Watford City tax up for vote
A simple ‘yes’ or ‘no’ vote June 10 on the Watford City city sales tax will start a domino effect -- either plummeting planning for city projects or boosting financial aid for future projects. It could go either way.
For nearly 12 years, the Roughrider Fund has been helping Watford City flourish.
The 1 percent city sales tax charged on goods and services will sunset in September. If voters decide not to extend the local sales tax, the Roughrider Committee will no longer have a purpose.
“Without this city sales tax, there is no chance in moving forward,” Jessie Veeder Scofield, a spokesperson for the “Vote Yes” Committee, said.
The committee is proposing that the city sales tax be extended and be raised to 1.5 percent.
Revenues from the tax goes into the Roughrider Fund and are distributed to assist building projects and accommodate growth.
One of the many projects that could be affected by the city sales tax is the Watford City Community Events Center, which is in the design process and is awaiting funding.
McKenzie County Farmer, Watford City
New Tioga plant is a first
North Dakota LNG will begin operations this summer at the new liquefied natural gas plant in Tioga, which is currently under construction.
Patrick Hughes, CEO for NDLNG, said the plant will bring permanent jobs to the Tioga area.
“I think we’ll see 25 to 30 jobs created by the end of the year,” said Hughes.
The plant will be the first of its kind in North Dakota.
The facility will convert natural gas into value-added liquid fuels to be used as an alternative fuel in commercial trucks, farm tractors and other vehicles.
“This is an exciting day for North Dakota,” said Gov. Jack Dalrymple.
“We appreciate North Dakota LNG’s investment in our state’s energy industry and support them in their venture to move North Dakota’s rich natural gas resources into the marketplace.”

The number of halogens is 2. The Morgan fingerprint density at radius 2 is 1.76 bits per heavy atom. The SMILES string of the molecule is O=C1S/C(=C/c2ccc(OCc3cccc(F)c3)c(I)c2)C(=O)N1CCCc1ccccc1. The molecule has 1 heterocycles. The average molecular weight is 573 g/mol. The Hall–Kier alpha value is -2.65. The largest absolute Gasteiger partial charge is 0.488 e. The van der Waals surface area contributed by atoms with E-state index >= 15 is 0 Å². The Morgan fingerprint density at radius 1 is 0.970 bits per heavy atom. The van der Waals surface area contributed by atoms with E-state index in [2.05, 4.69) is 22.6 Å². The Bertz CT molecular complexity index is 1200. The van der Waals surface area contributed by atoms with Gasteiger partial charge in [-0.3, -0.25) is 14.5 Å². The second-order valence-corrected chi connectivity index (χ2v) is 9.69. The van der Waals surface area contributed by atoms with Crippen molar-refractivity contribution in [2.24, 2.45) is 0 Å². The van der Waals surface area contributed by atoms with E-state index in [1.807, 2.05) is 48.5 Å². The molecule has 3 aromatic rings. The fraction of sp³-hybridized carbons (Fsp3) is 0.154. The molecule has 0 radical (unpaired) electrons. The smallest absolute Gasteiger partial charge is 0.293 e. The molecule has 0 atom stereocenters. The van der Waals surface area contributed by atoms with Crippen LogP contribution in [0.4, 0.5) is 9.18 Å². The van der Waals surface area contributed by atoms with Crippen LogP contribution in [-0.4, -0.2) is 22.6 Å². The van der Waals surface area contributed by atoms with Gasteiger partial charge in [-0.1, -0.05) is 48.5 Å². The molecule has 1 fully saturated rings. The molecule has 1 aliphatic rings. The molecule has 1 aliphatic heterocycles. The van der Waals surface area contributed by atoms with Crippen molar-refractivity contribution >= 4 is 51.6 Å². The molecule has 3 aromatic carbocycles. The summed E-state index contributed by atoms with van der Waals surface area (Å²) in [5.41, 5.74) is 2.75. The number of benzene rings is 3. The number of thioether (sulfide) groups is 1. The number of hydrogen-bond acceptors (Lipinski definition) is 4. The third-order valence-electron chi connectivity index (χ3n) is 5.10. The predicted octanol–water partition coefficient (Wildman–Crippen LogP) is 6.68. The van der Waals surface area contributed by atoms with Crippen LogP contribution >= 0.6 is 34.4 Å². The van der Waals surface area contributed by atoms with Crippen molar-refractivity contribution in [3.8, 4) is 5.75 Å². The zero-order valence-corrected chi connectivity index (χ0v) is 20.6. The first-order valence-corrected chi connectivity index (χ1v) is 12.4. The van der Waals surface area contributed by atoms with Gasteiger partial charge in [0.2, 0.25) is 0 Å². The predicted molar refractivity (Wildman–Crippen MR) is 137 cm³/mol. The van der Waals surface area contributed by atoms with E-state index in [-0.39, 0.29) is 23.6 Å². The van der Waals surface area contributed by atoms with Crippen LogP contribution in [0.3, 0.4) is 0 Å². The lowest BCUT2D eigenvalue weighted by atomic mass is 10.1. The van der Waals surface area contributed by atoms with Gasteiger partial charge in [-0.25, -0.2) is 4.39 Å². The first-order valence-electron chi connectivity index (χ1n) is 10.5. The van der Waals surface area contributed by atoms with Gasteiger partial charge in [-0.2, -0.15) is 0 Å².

Construction will take place in two phases, with the first phase having the capacity to produce 10,000 gallons of liquefied natural gas per day.
The second phase will increase the capacity to 76,000 gallons per day and is expected to be complete in early 2015.
Berthold seeks US 2
With plans for more trains expected on the already heavily-travelled Burlington Northern Santa Fe main line, Berthold city officials are calling for construction of an overpass on U.S. 2.
Mayor Alan Lee said he has suggested to the North Dakota Department of Transportation that an overpass be built so traffic jams don’t result and cause other chaos such as fire, ambulance or police personnel not being able to get through during the time a train is blocking the road.
BNSF tracks cross U.S. 2 just northwest of Berthold near a major Enbridge pipeline terminal.
Lee said the city has been told that BNSF intends to add two oil trains and one grain train daily through Berthold, originating from terminals at Northgate near the Canadian border.
The result, he said, could be that U.S. 2 would be blocked by trains for as much as an hour-and-a-half every day.
DOT Director Grant Levi acknowledged there are transportation needs in the Berthold area and said the DOT team is currently monitoring that U.S. 2 railroad crossing.